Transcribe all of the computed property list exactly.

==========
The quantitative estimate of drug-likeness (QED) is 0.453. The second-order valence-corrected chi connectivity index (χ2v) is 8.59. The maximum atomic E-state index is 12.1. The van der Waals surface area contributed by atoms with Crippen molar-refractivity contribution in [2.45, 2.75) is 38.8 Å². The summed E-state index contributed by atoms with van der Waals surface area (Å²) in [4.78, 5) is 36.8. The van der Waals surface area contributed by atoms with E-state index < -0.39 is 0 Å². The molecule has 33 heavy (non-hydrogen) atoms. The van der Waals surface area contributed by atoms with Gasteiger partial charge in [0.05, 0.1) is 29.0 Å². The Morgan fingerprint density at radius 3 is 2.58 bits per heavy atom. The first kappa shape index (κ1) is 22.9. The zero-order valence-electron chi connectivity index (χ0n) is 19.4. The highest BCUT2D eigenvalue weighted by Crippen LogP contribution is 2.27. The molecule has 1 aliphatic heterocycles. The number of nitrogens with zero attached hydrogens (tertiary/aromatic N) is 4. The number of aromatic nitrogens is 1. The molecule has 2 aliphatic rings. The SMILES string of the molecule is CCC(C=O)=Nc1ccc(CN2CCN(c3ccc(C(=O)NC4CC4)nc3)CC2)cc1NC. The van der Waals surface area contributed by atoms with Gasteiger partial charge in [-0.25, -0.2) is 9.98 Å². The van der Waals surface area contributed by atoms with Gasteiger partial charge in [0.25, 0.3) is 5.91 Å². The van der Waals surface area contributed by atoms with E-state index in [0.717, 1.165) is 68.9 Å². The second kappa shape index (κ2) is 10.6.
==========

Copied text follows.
The quantitative estimate of drug-likeness (QED) is 0.453. The second-order valence-corrected chi connectivity index (χ2v) is 8.59. The maximum atomic E-state index is 12.1. The van der Waals surface area contributed by atoms with Crippen molar-refractivity contribution in [2.45, 2.75) is 38.8 Å². The summed E-state index contributed by atoms with van der Waals surface area (Å²) in [4.78, 5) is 36.8. The van der Waals surface area contributed by atoms with E-state index < -0.39 is 0 Å². The molecule has 33 heavy (non-hydrogen) atoms. The van der Waals surface area contributed by atoms with Gasteiger partial charge in [0.05, 0.1) is 29.0 Å². The Morgan fingerprint density at radius 3 is 2.58 bits per heavy atom. The first kappa shape index (κ1) is 22.9. The zero-order valence-electron chi connectivity index (χ0n) is 19.4. The highest BCUT2D eigenvalue weighted by Crippen LogP contribution is 2.27. The molecule has 1 aliphatic heterocycles. The number of nitrogens with zero attached hydrogens (tertiary/aromatic N) is 4. The number of aromatic nitrogens is 1. The molecule has 2 aliphatic rings. The SMILES string of the molecule is CCC(C=O)=Nc1ccc(CN2CCN(c3ccc(C(=O)NC4CC4)nc3)CC2)cc1NC. The van der Waals surface area contributed by atoms with Gasteiger partial charge in [-0.25, -0.2) is 9.98 Å². The van der Waals surface area contributed by atoms with Gasteiger partial charge in [0.25, 0.3) is 5.91 Å². The van der Waals surface area contributed by atoms with E-state index in [0.717, 1.165) is 68.9 Å². The second kappa shape index (κ2) is 10.6.